batman: digital justice…

batman: digital justice after the break…

batman: digital justice…

look, i’m not that huge of a batman fan. i like batman, i think the character is ok but all of the “dark knight” stuff has gotten more then a little bit out of hand. i think what has really soured me about the character is the long-standing argument that…

“batman is so much cooler because, like, he’s a real human being & doesn’t have any fake-y superpowers or anything like that. anyone can, like, be batman.”

ok, gather ’round, kids, ’cause i’m only going to say this once:

batman is as fcuking fictional as unicorns prancing through your fairy-infested fcuking forests!

do you honestly think that a person (oh, say, 35 to 45) can actually perform those daring feats of derring-do? yah. ok. even if he was wearing a bat-this or a bat-that, odds are this guy would be physically burnt-out in less then five years because, you know… the fundamental laws of biology only stretch so far.

however, fanatical fans & their bat-siht insane theatrics doesn’t prevent me from enjoying the occasional batman goodie. just because i merely like batman doesn’t mean i despise the creation.

case in point – batman:digital justice. i remember seeing this “graphic novel” (aka comic book) in this hippie-tainted store ages & ages ago back when i was far younger & happier. my friends went to the store to search for used cds to buy (yeah, that’s how old i am…) while i just looked around because i knew that no one bothered listening to the crap that i enjoy.

batman: digital justice was one of the first comic books designed completely on computer from start to finish or some wonderful accomplishment like it. even back then, i could sniff out the garbage gimmicks & this, most certainly, was one of them. for about half-a-moment, i remembered contemplating buying it but then came to my senses.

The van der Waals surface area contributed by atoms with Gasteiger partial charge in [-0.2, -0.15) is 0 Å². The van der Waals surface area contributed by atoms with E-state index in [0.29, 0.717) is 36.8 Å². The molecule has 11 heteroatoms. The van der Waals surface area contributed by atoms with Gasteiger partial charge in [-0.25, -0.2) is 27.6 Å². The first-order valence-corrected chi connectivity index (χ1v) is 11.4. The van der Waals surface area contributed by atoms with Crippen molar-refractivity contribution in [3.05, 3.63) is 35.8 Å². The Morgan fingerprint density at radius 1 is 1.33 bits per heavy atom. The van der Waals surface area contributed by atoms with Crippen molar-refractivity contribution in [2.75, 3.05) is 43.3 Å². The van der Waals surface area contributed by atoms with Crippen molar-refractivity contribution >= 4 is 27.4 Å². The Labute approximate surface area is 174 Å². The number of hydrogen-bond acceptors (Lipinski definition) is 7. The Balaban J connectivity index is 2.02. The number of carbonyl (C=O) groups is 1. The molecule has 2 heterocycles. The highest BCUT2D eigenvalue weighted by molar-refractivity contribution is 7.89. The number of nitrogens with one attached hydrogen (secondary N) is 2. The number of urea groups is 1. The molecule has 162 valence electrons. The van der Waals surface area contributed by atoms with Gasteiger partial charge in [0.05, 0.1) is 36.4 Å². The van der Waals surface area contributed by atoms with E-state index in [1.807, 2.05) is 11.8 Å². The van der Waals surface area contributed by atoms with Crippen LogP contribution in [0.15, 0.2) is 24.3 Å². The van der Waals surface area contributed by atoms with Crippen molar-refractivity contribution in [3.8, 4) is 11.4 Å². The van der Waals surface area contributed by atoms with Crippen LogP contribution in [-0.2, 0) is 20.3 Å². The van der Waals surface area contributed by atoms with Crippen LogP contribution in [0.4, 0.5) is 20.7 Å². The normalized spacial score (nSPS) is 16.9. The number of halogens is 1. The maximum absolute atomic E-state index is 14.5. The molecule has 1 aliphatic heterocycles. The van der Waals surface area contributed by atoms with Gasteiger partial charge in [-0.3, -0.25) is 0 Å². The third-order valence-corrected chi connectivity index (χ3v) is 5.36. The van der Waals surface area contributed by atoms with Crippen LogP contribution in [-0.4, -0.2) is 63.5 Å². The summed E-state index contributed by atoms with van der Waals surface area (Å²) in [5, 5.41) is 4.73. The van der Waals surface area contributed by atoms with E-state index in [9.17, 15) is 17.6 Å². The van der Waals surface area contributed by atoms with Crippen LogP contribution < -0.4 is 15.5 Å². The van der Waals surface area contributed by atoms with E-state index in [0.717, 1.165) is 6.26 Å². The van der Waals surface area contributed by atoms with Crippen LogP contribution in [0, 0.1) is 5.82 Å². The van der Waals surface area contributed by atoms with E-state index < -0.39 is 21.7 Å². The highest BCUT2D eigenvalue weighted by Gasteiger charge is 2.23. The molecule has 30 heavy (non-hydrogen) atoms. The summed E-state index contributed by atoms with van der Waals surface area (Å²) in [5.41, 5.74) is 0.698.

a little while ago, i came across the opportunity to read the book from start to finish. after reading it, i was fairly impressed but glad that i didn’t plunk down the money to actually purchase the thing.

in brief, the grandson of commissioner gordon becomes the new batman, alfred is now a robot, some brittney-spears-ish entertainer becomes (briefly) the new catwoman & the joker is a computer virus all against the backdrop of what the early 1990s thought that the 2040s would look like. although we haven’t been blessed with what the 2040s will look like, odds are that it won’t take a huge swing back to the neon cyberpunk “we want to be modern-day downtown tokyo circa 1992 but with caucasian people instead” days. just guessing.

really, the biggest individual thrill (besides nostalgia) was the futuristic bat-symbol. that was actually a cool design.

i probably got a bigger kick out of it because i do have a warm & fuzzy spot for early-era cyberpunk-ness if only because it’s one of the few genres i followed from inception all the way until i became a mature adult & decided to pay attention to things that actually matter in everyday life. even when it tried to be all “tough & serious” that early era still had the cutesy bright colors & clunky electronics of a bygone era where everyone thought that everyone in the future would be genitals-deep in both technology & the techno-babble verbage that went along with it.

oh, how so wrong we were but how so absolutely adorable our wrong-headed guesses turned out to be…

anyway, that’s my take on it.

btw, i was going to write a mini-review of some small fallout 3 house/quest mod but it turned out to be just another “my quest is for you to explore my vault home” type of mod. nope. been there, done that, deleted it. when someone starts creating real quest mods, wake me up & let me know, mkay? great. thanks.


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